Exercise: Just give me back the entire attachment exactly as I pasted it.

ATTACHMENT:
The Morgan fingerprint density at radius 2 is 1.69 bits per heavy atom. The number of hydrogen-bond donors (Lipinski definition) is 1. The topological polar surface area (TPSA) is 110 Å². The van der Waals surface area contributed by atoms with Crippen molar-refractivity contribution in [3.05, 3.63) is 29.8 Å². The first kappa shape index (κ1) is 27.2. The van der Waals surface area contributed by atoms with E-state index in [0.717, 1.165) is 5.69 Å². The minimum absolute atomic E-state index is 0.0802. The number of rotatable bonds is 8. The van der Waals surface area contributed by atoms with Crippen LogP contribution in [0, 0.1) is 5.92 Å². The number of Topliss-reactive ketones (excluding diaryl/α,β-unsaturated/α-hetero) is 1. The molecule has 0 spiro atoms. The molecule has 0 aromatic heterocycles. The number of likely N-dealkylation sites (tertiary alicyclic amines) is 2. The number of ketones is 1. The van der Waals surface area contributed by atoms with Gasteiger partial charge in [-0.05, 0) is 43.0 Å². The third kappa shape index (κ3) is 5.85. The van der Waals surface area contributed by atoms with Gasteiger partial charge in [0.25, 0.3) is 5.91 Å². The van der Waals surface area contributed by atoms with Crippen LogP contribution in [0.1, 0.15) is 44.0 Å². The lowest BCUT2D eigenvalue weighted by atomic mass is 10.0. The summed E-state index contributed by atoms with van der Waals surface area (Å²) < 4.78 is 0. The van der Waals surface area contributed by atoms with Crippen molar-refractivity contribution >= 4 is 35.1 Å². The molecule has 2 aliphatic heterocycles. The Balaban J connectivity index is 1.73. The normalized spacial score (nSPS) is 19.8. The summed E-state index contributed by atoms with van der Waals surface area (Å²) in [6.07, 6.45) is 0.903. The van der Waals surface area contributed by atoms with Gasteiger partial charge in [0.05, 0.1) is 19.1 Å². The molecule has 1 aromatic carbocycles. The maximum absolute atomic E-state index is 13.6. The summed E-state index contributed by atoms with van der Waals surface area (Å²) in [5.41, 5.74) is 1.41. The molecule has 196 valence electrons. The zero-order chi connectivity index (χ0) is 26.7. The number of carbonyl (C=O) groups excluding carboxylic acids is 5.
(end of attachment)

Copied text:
The Morgan fingerprint density at radius 2 is 1.69 bits per heavy atom. The number of hydrogen-bond donors (Lipinski definition) is 1. The topological polar surface area (TPSA) is 110 Å². The van der Waals surface area contributed by atoms with Crippen molar-refractivity contribution in [3.05, 3.63) is 29.8 Å². The first kappa shape index (κ1) is 27.2. The van der Waals surface area contributed by atoms with E-state index in [0.717, 1.165) is 5.69 Å². The minimum absolute atomic E-state index is 0.0802. The number of rotatable bonds is 8. The van der Waals surface area contributed by atoms with Crippen LogP contribution in [0, 0.1) is 5.92 Å². The number of Topliss-reactive ketones (excluding diaryl/α,β-unsaturated/α-hetero) is 1. The molecule has 0 spiro atoms. The molecule has 0 aromatic heterocycles. The number of likely N-dealkylation sites (tertiary alicyclic amines) is 2. The number of ketones is 1. The van der Waals surface area contributed by atoms with Gasteiger partial charge in [-0.05, 0) is 43.0 Å². The third kappa shape index (κ3) is 5.85. The van der Waals surface area contributed by atoms with Gasteiger partial charge in [0.25, 0.3) is 5.91 Å². The van der Waals surface area contributed by atoms with Crippen LogP contribution in [0.1, 0.15) is 44.0 Å². The lowest BCUT2D eigenvalue weighted by atomic mass is 10.0. The summed E-state index contributed by atoms with van der Waals surface area (Å²) < 4.78 is 0. The van der Waals surface area contributed by atoms with Crippen molar-refractivity contribution >= 4 is 35.1 Å². The molecule has 2 aliphatic heterocycles. The Balaban J connectivity index is 1.73. The normalized spacial score (nSPS) is 19.8. The summed E-state index contributed by atoms with van der Waals surface area (Å²) in [6.07, 6.45) is 0.903. The van der Waals surface area contributed by atoms with Gasteiger partial charge in [0.05, 0.1) is 19.1 Å². The molecule has 1 aromatic carbocycles. The maximum absolute atomic E-state index is 13.6. The summed E-state index contributed by atoms with van der Waals surface area (Å²) in [5.41, 5.74) is 1.41. The molecule has 196 valence electrons. The zero-order chi connectivity index (χ0) is 26.7. The number of carbonyl (C=O) groups excluding carboxylic acids is 5.